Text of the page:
[Development] Question about QCoreApplicationData::*_libpaths

Giuseppe D'Angelo dangelog at gmail.com
Mon Jan 18 18:47:30 CET 2016

On Mon, Jan 18, 2016 at 6:09 PM, Matthew Woehlke <mwoehlke.floss at gmail.com>

> On 2016-01-17 07:55, Marc Mutz wrote:
> > Another argument against CoW is that it creates non-local dependencies.
> In
> > that, it's like having global variables. With pretty much the same
> problems,
> > cf. the QStringLiteral-in-unloaded-plugins problems.
> Ah... no? The problem with QStringLiteral is that it forms a reference
> to a module *data segment* which can potentially go away. CoW does no
> such thing. (I don't consider the case of containing pointers to objects
> in a data segment; that's the fault of the item type, not the container
> itself, and STL containers would have the exact same problem in such a
> case.)

QStringLiteral is *exactly* a pointer to an object (QStringData) living in
a data segment... that's what you get when you have a value type with
reference semantics, such as all the CoW types you find in Qt.

> At least, last I checked, Qt containers cannot live in program data
> segments. (I do acknowledge there have been some mutterings about
> constexpr STL containers, which presumably could thus live in data
> segments. AFAIK there isn't the requisite constexpr memory allocation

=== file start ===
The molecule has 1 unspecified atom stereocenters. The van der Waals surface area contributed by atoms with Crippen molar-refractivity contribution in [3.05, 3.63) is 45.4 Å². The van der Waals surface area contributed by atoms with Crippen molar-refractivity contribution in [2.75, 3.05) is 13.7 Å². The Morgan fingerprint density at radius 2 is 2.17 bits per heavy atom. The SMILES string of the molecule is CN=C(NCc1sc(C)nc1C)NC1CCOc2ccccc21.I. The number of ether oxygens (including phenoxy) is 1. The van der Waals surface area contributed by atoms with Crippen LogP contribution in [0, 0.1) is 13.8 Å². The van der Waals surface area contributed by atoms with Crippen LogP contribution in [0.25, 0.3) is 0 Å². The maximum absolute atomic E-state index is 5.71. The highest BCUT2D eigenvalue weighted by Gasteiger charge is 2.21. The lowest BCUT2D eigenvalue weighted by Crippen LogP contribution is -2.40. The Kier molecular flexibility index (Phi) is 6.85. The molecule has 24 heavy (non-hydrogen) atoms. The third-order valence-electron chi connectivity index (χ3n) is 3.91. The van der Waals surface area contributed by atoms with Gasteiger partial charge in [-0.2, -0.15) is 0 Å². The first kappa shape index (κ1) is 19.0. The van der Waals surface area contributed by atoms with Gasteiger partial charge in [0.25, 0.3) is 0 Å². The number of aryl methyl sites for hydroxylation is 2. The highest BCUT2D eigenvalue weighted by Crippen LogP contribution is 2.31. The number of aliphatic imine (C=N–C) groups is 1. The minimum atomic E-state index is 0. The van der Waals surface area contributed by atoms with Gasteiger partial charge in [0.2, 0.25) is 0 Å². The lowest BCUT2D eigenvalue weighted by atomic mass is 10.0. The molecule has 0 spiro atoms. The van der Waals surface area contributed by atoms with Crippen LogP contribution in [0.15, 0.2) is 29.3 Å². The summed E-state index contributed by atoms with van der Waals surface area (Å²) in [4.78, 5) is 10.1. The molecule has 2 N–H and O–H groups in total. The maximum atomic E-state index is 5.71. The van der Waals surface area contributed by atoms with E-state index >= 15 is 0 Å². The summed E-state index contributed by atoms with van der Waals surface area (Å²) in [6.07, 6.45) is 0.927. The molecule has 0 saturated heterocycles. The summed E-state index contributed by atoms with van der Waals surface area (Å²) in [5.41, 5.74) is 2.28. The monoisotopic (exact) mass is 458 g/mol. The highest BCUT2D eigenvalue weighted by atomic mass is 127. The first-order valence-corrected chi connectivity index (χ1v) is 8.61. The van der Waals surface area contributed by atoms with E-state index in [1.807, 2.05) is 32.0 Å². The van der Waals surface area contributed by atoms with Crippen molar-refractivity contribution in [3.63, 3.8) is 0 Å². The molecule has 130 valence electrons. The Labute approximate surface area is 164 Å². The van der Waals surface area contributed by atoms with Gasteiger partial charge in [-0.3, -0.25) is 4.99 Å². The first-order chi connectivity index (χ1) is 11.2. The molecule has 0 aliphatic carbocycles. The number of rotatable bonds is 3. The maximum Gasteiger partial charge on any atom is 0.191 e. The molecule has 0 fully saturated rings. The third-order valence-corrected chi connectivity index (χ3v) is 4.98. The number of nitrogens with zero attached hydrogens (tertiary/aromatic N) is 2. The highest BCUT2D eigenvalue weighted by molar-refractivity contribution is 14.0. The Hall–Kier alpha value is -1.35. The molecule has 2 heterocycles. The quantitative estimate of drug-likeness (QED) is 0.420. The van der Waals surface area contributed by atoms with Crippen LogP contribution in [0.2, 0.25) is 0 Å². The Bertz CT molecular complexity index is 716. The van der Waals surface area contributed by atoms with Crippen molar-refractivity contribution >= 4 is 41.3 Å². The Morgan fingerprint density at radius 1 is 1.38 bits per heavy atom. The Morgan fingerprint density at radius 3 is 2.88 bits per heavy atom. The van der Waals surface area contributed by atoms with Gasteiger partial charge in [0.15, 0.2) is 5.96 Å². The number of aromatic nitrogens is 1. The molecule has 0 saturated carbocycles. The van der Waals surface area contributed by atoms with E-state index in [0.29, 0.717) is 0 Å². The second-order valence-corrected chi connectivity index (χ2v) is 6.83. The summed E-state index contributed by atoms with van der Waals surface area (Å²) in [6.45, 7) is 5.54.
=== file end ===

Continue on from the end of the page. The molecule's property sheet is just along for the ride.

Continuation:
> yet, though.)

How you do you get a hold on them? Because if you have a
reference/pointer/smart/weak pointer to them, then you immediately see the
problem of ownership. If you have a value, you don't see it, and kaboom

> > Not to mention that the rest of the world is quickly moving away from
> CoW,
> > everywhere, because it's no longer an optimisation in today's multi-core
> > world. Only Qt knows better.  The hubris of it!
> I still haven't figured out how deep-copy of megabytes of memory and/or
> hundreds of complex copy ctor invocations is supposed to outperform a
> single atomic operation... Even on modern architectures.
> Sure, CoW for a few dozen or maybe even hundred bytes, with trivial copy
> ctors, may be a loss. I don't buy that it's a loss in all cases, however.

That's not the point, the point is that atomic operations still add their
hidden costs everywhere (which you pay all the time) and scale less
efficiently (because now we have multi core systems and these atomic
operations trigger barriers which are expensive), than reasoning on the
ownership of a data structure and actually copying it only when it's
absolutely needed. And note that if you're willing to pay the price of the
convenient you can always create a "shared version" of an "unshared
container" (shared_ptr<vector<Foo>>, etc.), but you can't remove CoW from
Qt :\

Giuseppe D'Angelo
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